How we respond to complex issues, situations and problems and lead in those circumstances is a function of how we orient ourselves from within them. It is also a function of how we are oriented by the situation itself and how we perceive the expectations placed on us by the people and groups with whom we must coordinate our activities. These various orientations generate what can be called “action-guiding anticipations”. We enter any situation with these anticipations at the ready. The source of change lies in whether or not our anticipations are realized, whether we notice the subtle and particular differences when they aren’t and how we respond to that noticing[6].

The kind of thinking that will help us with refining new orientations and developing new practices has been around for some time, so there are many guides who can help us as we walk along this path. That thinking, though, is diverse and far from agreement.

Jennifer challenged us during the workshop to consider where our “growth edge” lay in relation to our work as coaches, consultants and OD practitioners. Our responses were very diverse and seemed to reflect some quite different perspectives.

Perhaps it is worth broadening the question a little to ask:

Where is the “growth edge” for this kind of work more generally?

I’ll say more about that in later blogs. Suffice it say as my colleagues and I begin a new year in 2016, and beyond, we anticipate working with our clients to help them:

  • Explore dilemmas, problems and possibilities from multiple perspectives.
  • Hold “not knowing” and the need to improvise and adapt.
  • Act on the big and the small picture, moving fluidly between vision, strategy, practical action and results.
  • Exercise “passionate detachment”.
  • Identify, envision and pioneer the change that needs to happen, while continuously adapting.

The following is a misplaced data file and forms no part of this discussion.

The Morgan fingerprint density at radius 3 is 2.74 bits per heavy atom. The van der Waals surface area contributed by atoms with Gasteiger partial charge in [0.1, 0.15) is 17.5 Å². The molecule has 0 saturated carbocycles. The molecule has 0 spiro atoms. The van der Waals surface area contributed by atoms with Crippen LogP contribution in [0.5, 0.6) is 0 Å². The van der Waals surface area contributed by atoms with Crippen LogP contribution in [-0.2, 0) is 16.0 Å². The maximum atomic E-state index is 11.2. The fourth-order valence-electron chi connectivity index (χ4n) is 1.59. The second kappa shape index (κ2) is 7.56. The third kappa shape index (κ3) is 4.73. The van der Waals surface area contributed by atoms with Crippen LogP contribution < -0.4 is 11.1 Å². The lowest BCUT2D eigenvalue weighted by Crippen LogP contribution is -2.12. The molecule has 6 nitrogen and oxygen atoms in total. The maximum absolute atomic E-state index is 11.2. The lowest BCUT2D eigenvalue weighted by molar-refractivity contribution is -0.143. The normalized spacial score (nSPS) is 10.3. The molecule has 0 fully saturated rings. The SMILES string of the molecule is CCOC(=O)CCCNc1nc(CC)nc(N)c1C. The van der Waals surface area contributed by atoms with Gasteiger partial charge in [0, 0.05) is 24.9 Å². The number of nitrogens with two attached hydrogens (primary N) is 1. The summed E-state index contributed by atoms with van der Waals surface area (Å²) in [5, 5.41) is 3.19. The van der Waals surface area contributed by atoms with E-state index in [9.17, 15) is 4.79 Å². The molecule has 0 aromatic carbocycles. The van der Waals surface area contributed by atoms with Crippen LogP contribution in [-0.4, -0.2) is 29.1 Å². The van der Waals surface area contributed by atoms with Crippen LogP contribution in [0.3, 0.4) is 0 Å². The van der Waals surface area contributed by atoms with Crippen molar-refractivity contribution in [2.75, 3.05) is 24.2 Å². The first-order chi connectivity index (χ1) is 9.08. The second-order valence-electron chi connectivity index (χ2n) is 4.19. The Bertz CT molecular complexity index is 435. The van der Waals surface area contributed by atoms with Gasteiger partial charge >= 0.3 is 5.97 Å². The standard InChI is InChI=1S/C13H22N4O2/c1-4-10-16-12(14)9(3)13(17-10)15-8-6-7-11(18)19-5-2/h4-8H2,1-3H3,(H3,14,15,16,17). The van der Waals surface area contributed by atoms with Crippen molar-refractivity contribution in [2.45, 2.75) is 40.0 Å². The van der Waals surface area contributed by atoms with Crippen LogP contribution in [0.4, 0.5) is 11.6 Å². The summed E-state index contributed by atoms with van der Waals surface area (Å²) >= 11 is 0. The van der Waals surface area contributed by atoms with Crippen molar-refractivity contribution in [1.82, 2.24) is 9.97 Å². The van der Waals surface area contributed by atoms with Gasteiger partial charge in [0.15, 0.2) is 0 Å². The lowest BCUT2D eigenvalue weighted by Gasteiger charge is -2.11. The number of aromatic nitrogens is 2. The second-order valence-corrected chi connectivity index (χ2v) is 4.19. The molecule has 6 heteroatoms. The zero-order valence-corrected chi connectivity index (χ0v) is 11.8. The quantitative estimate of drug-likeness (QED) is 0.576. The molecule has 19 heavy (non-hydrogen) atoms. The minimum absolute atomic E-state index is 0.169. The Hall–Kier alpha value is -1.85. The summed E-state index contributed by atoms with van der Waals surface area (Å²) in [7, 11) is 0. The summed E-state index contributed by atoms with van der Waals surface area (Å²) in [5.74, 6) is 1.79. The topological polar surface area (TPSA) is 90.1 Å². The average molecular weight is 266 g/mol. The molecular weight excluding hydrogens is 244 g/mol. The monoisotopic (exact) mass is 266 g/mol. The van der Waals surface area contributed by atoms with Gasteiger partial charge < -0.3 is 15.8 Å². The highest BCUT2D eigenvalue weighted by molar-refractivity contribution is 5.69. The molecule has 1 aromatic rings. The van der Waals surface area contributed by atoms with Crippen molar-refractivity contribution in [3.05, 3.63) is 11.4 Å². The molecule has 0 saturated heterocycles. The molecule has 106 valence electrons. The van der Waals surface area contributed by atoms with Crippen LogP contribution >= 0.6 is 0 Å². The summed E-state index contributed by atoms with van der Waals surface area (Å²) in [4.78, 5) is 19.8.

• Use power mutually, creatively and courageously.
  • Hear and reflect on the patterns and themes in their own ways of speaking.
  • See communication as more discursive, relational and responsive and less like an information processing system.
  • Be vulnerable and to show their uncertainty and “not knowing”, while also acting decisively and making courageous and timely decisions.

It is worth noting that many of these areas of practice for leaders imply the holding of some sort of paradox. It seems fitting, therefore, to end with a quote from T. S. Eliot:

Every experience is a paradox in that it means to be absolute, and yet is relative; in that it somehow always goes beyond itself and yet never escapes itself.


[1] Berger, J.G. & Johnston, K., 2015, Simple habits for complex times: powerful practices for leaders, Stanford University Press, Stanford, California.

[2] Rittel, H.W.J. & Webber, M.M., Dilemmas in a general theory of planning, Policy Sciences, 4(2), pp. 155-69

[3] See for example the Cynefin Framework developed by Dave Snowden and the Agreement and Certainty Matrix, developed by Ralph Stacey.

[4] The Hidden Talent: Ten Ways to Identify and Retain Transformational Leaders. Price Waterhouse Coopers, UK. 2015.

[5] Bushe, Gervase R, and Robert J Marshak. “Revisioning Organization Development Diagnostic and Dialogic Premises and Patterns of Practice.” The Journal of Applied Behavioral Science 45.3 (2009): 348-368.

[6] Shotter, John. “Dialogism and Polyphony in Organizing Theorizing in Organization Studies: Action Guiding Anticipations and the Continuous Creation of Novelty.”Organization Studies 29.4 (2008): 501-524.

Evolved Leadership

Evolved Leadership

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Author: Phillip Bonser

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Last Updated: 01-12-2008 13:24

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In this short paper I have tried to capture the essence of what I think is particularly interesting in the filed of adult development.